Ancient proteins resolve controversy over the identity of Genyornis eggshell
Research output: Contribution to journal › Journal article › Research › peer-review
The controversy over the taxonomic identity of the eggs exploited by Australia’s first people around 50,000 y ago is resolved. The birds that laid these eggs are extinct, and distinguishing between two main candidates, a giant flightless “mihirung” Genyornis and a large megapode Progura, had proven impossible using morphological and geochemical methods. Ancient DNA sequencing remains inconclusive because of the age and burial temperature of the eggshell. In contrast, ancient protein sequences recovered from the eggshell enabled estimation of the evolutionary affinity between the egg and a range of extant taxa. The eggs are those of a Galloanseres (a group that includes extinct Dromornithidae, as well as extant landfowl and waterfowl), Genyornis, and not of the megapode (Megapodiidae, crown Galliformes). The realization that ancient biomolecules are preserved in “fossil” samples has revolutionized archaeological science. Protein sequences survive longer than DNA, but their phylogenetic resolution is inferior; therefore, careful assessment of the research questions is required. Here, we show the potential of ancient proteins preserved in Pleistocene eggshell in addressing a longstanding controversy in human and animal evolution: the identity of the extinct bird that laid large eggs which were exploited by Australia’s indigenous people. The eggs had been originally attributed to the iconic extinct flightless bird Genyornis newtoni (†Dromornithidae, Galloanseres) and were subsequently dated to before 50 ± 5 ka by Miller etnbsp;al. [Nat. Commun. 7, 10496 (2016)]. This was taken to represent the likely extinction date for this endemic megafaunal species and thus implied a role of humans in its demise. A contrasting hypothesis, according to which the eggs were laid by a large mound-builder megapode (Megapodiidae, Galliformes), would therefore acquit humans of their responsibility in the extinction of Genyornis. Ancient protein sequences were reconstructed and used to assess the evolutionary proximity of the undetermined eggshell to extant birds, rejecting the megapode hypothesis. Authentic ancient DNA could not be confirmed from these highly degraded samples, but morphometric data also support the attribution of the eggshell to Genyornis. When used in triangulation to address well-defined hypotheses, paleoproteomics is a powerful tool for reconstructing the evolutionary history in ancient samples. In addition to the clarification of phylogenetic placement, these data provide a more nuanced understanding of the modes of interactions between humans and their environment.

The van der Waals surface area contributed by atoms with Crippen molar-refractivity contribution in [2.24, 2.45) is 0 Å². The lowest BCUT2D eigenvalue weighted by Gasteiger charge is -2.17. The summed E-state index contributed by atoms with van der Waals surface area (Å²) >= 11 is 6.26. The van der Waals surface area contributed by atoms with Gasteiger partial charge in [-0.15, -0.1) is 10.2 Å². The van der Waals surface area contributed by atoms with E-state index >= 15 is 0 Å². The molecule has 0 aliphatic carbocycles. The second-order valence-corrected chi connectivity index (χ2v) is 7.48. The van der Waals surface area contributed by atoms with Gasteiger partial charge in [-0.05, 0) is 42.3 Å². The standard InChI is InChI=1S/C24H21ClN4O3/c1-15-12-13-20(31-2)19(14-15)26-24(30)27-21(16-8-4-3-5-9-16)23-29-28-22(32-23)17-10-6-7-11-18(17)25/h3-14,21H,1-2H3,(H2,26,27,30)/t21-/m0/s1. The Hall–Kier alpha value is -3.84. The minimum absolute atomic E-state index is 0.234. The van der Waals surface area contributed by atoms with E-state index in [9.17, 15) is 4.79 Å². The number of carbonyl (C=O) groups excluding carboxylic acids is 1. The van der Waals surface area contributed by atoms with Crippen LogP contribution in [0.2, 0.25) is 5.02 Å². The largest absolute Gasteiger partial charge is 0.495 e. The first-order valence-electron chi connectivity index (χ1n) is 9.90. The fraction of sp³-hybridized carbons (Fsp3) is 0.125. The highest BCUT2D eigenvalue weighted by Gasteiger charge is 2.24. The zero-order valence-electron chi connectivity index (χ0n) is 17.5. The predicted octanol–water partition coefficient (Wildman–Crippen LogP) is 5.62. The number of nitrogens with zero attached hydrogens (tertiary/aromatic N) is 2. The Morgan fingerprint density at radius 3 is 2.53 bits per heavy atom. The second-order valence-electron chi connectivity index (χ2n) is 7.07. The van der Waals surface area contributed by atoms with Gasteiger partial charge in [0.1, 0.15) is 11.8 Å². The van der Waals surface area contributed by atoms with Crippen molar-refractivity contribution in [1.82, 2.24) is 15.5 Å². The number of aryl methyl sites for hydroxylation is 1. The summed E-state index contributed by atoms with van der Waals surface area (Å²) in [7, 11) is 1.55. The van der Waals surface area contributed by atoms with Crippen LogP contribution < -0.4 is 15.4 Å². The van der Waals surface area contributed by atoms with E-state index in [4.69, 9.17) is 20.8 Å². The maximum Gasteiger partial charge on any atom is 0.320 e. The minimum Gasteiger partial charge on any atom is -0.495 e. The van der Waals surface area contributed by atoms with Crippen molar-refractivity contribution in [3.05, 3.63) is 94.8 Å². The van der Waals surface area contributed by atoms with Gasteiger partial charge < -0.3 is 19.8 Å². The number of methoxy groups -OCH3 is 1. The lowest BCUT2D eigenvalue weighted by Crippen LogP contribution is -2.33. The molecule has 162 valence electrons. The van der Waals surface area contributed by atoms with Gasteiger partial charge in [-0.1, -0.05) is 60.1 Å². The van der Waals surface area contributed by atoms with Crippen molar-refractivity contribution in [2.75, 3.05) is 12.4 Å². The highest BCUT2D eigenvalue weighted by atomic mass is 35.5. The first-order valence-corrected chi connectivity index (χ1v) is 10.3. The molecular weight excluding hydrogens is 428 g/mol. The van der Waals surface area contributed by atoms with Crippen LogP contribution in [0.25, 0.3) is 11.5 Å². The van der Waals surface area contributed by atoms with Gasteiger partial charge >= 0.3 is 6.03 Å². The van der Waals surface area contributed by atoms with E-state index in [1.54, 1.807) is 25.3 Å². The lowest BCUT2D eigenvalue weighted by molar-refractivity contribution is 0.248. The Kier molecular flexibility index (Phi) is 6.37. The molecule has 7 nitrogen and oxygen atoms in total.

|Number of pages||9|
|Publication status||E-pub ahead of print - 24 May 2022|